Council booked hotel for domestic abuse victim minutes away from ex-partner’s house

The hotel’s proximity to her abuser’s home left the woman scared she was going to bump into him on the street, reports Marco Marcelline

Main image credit: doidam10 via Canva, inset image credit: Hil Aked

A woman who fled her violent ex-partner has slammed Waltham Forest Council for putting her in hotel accommodation just one-mile away from his home.

Emily*, who has told the Echo she was subjected to repeated physical and emotional abuse over a seven-year relationship, says the placement left her “scared” and “anxious” that she was going to bump into him.

Late last month, Emily was physically thrown out of the house she was sharing with her former partner in Waltham Forest. Recalling the incident she said he “flew into a rage” and demanded she leave the house after he had mistaken an app notification for a text message. A verbal altercation led to him “pushing her filled-up suitcase” onto her, which knocked her to the ground, she says. 

Police came to the house and arrested him after a neighbour reported the incident. He remains on bail on the condition that he makes no indirect or direct contact with Emily. 

The incident was just one part of a catalogue of physical and emotional abuse that took place over the years they were together, she says. Just weeks before, she was left needing a crutch after he pushed her down the stairs, badly bruising her left big toe. The doctor treating her, she says, was surprised that her toe wasn’t broken from the fall. 

Further acts of abuse included being prevented from talking to family and friends, as well as control of her spending and finances. On one occasion he threatened to physically harm her mother if she came to visit her.

As her voice shakes, she says of her ex: “He drove me so far into the ground that I didn’t want to be here anymore.”

The council first became aware of her need for emergency housing the day after she’d been thrown out of her partner’s home. After staying overnight at a police station, officers there contacted the housing team. 

Emily was then made to wait all day to find out where she would stay, before a housing officer offered her accommodation “far-out” from London, which she turned down because she had a job starting in a fortnight and needed to stay in the capital. The officer then booked her for a housing assessment interview which was scheduled for two days later. 

Facing the prospect of sleeping rough, she contacted the homelessness charity Street Angelz, who crowdfunded money for her to stay in a North London hostel for two nights.

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Emily says she flagged where her partner was staying to the housing officer conducting the housing assessment interview. After the interview finished, she was told to wait for a phone call which took more than six hours to arrive. She then found out she had been placed in “reasonably distanced” accommodation for five nights.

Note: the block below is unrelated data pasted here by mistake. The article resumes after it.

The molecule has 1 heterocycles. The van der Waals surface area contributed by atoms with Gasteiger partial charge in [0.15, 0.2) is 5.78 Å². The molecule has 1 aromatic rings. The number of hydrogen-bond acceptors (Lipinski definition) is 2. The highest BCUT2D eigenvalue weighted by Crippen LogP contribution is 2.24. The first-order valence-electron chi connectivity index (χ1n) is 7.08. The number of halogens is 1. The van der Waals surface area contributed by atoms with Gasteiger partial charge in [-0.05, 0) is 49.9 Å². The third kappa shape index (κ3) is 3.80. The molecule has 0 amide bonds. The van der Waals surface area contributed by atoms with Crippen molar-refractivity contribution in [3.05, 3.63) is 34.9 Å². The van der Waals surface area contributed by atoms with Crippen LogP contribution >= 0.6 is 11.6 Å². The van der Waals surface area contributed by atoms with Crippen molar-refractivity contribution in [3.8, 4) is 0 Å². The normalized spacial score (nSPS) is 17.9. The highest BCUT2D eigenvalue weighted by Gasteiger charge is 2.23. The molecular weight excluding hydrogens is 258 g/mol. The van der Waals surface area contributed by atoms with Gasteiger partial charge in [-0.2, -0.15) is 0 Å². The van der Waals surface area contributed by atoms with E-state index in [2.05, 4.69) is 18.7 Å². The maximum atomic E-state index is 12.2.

After those five nights were up, Emily was told to expect a fresh phone call from the council telling her where she would stay. She eventually received the news she would be staying in a hotel less than a six-minute drive from her former partner’s house at 10pm that night.

Emails shared with the Echo show that the council’s emergency housing team was told several times that the hotel was inappropriate and “high-risk” given its short distance from her ex-partner.

Despite this, Emily was booked into the hotel for twenty-two nights. She says she accepted the stay because she was “so scared” she was going to be sleeping rough. 

After staying there a total of four nights, Emily has since moved to new accommodation thanks to the help of management staff at the hotel.

Speaking before she was moved to a safer location, Emily said: “Where’s the [council’s] safeguarding? It doesn’t exist. Not only are [the council] putting me at risk, they’re putting the staff here at risk, and the other people that are staying here at risk. It’s a dangerous situation, really.”

Voicing her fear of being attacked by her ex in public, she said: “I wouldn’t put it past him to do something if he saw me on the street because he’s done things to me I thought he would never do.”

In a statement the cabinet member for housing Ahsan Khan, said: “Everyone has the right to feel safe and secure in their home and we know how difficult the situation is for anyone experiencing domestic abuse. Our teams work hard to assist anyone at risk who approaches us for help, including finding emergency accommodation if necessary.

“Finding suitable accommodation – even in an emergency – can take time. There is a shortage of available properties across the whole of London and we must therefore sometimes look further afield, especially when an individual’s safety may be at risk. We will continue to work with the resident to understand her needs and ensure accommodation provided is safe.”

*Name changed to protect anonymity

Support for victims of domestic violence can be found here

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